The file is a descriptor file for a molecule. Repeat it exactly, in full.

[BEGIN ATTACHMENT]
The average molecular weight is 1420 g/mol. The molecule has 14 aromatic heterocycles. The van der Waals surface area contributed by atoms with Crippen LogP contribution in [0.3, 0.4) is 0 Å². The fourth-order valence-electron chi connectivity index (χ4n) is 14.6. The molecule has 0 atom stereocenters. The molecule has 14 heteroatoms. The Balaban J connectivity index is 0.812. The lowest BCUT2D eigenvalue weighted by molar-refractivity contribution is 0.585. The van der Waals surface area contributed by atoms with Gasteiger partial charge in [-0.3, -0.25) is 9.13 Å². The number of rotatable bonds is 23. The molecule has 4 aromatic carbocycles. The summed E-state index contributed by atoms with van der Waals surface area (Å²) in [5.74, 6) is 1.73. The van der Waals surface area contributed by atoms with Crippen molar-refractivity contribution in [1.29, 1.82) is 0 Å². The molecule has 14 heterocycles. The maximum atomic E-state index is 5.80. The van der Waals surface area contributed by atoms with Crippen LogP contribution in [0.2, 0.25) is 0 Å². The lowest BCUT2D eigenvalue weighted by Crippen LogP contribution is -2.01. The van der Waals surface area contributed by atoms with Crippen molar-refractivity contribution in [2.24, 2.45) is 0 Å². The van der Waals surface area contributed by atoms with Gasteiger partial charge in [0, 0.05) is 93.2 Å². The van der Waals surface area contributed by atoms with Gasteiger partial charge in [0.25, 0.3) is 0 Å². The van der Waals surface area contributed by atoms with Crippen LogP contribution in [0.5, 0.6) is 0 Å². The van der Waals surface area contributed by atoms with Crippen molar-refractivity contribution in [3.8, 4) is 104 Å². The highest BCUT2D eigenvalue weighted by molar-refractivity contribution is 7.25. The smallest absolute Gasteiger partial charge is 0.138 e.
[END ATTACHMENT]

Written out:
The average molecular weight is 1420 g/mol. The molecule has 14 aromatic heterocycles. The van der Waals surface area contributed by atoms with Crippen LogP contribution in [0.3, 0.4) is 0 Å². The fourth-order valence-electron chi connectivity index (χ4n) is 14.6. The molecule has 0 atom stereocenters. The molecule has 14 heteroatoms. The Balaban J connectivity index is 0.812. The lowest BCUT2D eigenvalue weighted by molar-refractivity contribution is 0.585. The van der Waals surface area contributed by atoms with Gasteiger partial charge in [-0.3, -0.25) is 9.13 Å². The number of rotatable bonds is 23. The molecule has 4 aromatic carbocycles. The summed E-state index contributed by atoms with van der Waals surface area (Å²) in [5.74, 6) is 1.73. The van der Waals surface area contributed by atoms with Crippen molar-refractivity contribution in [1.29, 1.82) is 0 Å². The molecule has 14 heterocycles. The maximum atomic E-state index is 5.80. The van der Waals surface area contributed by atoms with Crippen LogP contribution in [0.2, 0.25) is 0 Å². The lowest BCUT2D eigenvalue weighted by Crippen LogP contribution is -2.01. The van der Waals surface area contributed by atoms with Crippen molar-refractivity contribution in [2.24, 2.45) is 0 Å². The van der Waals surface area contributed by atoms with Gasteiger partial charge in [0, 0.05) is 93.2 Å². The van der Waals surface area contributed by atoms with Gasteiger partial charge in [0.25, 0.3) is 0 Å². The van der Waals surface area contributed by atoms with Crippen LogP contribution in [0.5, 0.6) is 0 Å². The van der Waals surface area contributed by atoms with Crippen molar-refractivity contribution in [3.8, 4) is 104 Å². The highest BCUT2D eigenvalue weighted by molar-refractivity contribution is 7.25. The smallest absolute Gasteiger partial charge is 0.138 e.